The Imprint of Financial Wellness

Written by Raphael Pehipol

I first realized the need for financial wellness when I was in my later years of college. Our family was above average during the time I entered the university. However, it was a different story when I transferred to another school. I had to live in an apartment far away from home and manage my limited allowance well.

From 2010 to 2011, I experienced the difficulty of having very little resources to use. The family resorted into cutting all unnecessary expenses and sticking with the very basic of things. It hurt to see ourselves debate over expenses, misaligned investments, and debts. That was when it hit me – I wouldn’t want to be like this when the time came. I needed to be financially literate in order to handle everything about money and investments.

You don’t have to repeat what others have already experienced. That is a waste of time. Learning from others when it comes to financial matters, here are the top five tips I can leave you:

1. Invest in yourself.

Derek Bok said: “If you think education is expensive, try ignorance.” Take time to read financial, leadership, or business books. Ask around. Learn and try new things. Poverty or the lack of resources should not hamper your desire to learn. I remember way back in 2012, I often went to bookstores to read already-opened books. I liked “Rich Dad Poor Dad” by Robert Kiyosaki for advocating about financial literacy, the key ingredient if you want to be financially well. Always remember that the best kind of investment in life is the one invested in oneself – experiences, learning, realizations, etc.

2. Manage priorities.

If you want to be financially well, then you have to have focus. Set your goals for the next 2 years, next 5 years, and even the next decade. Manage your activities and priorities, so that everything you do will be at the direction of your life goals. I also believe that it’s more rewarding to practice delayed gratification. If you really want to be financially well in the future, you have to prioritize the hard things now. Always remember that if you do the easy things now, your life will eventually be hard. If you do the hard things now, your life will eventually be easy.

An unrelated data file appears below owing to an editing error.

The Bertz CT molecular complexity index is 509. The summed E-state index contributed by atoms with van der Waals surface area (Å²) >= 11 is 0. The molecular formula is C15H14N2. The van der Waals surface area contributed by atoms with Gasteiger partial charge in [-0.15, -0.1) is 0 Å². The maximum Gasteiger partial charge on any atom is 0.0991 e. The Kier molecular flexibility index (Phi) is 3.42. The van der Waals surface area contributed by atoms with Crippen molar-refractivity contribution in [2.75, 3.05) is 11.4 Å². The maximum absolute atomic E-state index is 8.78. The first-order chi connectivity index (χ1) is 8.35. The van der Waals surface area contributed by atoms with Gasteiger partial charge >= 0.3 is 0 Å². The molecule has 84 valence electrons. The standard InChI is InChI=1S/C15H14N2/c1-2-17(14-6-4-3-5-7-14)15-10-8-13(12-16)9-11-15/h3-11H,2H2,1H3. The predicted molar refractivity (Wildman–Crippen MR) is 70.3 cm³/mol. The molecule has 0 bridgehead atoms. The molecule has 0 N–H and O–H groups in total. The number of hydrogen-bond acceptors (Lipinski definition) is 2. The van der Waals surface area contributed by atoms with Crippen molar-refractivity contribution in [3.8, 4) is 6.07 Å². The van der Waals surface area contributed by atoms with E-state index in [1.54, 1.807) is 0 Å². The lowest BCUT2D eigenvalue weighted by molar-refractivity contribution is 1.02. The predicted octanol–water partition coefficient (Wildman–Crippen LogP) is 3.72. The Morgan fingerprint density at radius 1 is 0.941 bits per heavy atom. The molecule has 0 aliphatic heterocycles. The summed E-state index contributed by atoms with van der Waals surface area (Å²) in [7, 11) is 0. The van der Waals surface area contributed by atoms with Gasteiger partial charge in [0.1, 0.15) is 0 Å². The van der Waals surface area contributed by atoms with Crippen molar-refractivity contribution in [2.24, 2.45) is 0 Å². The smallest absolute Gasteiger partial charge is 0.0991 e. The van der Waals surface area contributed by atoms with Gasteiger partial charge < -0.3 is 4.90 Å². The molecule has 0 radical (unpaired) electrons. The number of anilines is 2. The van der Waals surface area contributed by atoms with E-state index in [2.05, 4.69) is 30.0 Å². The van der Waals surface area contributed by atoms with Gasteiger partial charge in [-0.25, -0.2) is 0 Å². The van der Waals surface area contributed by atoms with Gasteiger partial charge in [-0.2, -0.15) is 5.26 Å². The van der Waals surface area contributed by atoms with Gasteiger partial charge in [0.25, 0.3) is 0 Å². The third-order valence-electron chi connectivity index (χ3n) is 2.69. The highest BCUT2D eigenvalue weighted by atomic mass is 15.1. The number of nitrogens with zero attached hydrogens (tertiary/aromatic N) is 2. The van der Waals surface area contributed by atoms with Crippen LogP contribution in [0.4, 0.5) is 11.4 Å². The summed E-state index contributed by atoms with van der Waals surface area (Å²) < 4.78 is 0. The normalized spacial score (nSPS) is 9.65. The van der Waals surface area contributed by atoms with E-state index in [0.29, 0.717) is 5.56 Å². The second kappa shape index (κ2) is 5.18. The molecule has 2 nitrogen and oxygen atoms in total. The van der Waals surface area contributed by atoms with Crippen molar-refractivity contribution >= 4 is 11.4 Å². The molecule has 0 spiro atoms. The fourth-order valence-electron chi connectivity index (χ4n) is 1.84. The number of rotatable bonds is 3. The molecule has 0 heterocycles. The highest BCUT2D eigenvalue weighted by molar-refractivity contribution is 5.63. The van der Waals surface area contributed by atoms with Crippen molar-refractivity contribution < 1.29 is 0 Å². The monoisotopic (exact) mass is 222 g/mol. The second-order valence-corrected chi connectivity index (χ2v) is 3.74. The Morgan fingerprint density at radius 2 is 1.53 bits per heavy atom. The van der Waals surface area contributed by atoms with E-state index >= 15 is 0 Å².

3. Start something.

Increase your income potential. Don’t strap yourself up in life because your current income is not that high compared to others. Look for or create other streams of income. I have friends who entered the insurance and direct-selling industries, set up photography and video-editing businesses, and even baked cupcakes and pastries as sidelines. There are many opportunities for you to check out and they don’t have to be your passion right away. Someone once said, “Passion without profit is called pasyon!” Just remember that whatever you choose to do, it has to be sustainable and rewarding at the same time. You don’t have to spend a fortune in starting up something, but you just got to have the guts to try. You don’t have to be good before you get started; you just have to start in order for you to be good at whatever you choose to do.

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4. Invest your profits.

Jim Rohn once said, “Profits are better than wages.” I started investing in 2013 using my salary from work. However, I realized that putting your hard-earned money into investments immediately somehow limits your capacity to live a regular lifestyle. Market risk affects your money as well, so many people get emotional whenever they see markets going down. When you get to increase your income potential, then profits from whatever you do may now be placed into investments or added more to your current portfolio. Your profits can augment a portion of your salary that you’ve used for your investments. The great thing about profits is its potential to grow faster than your monthly salary, giving you more resources for your investments without limiting yourself too much.

5. Help others.

“We rise by lifting others.” If you follow this mantra, I’m sure you’ll be on your way to financial wellness. Teach other people what you’ve learned and what you’ve experienced. Someone once said that if you help as many people to get what they want, you’ll eventually end up getting what you want. If you help others with what they need, show them how you’re doing it and let them have their own money milestones in life. You’ll notice shortly thereafter that you’re reaping your own financial wellness as well.

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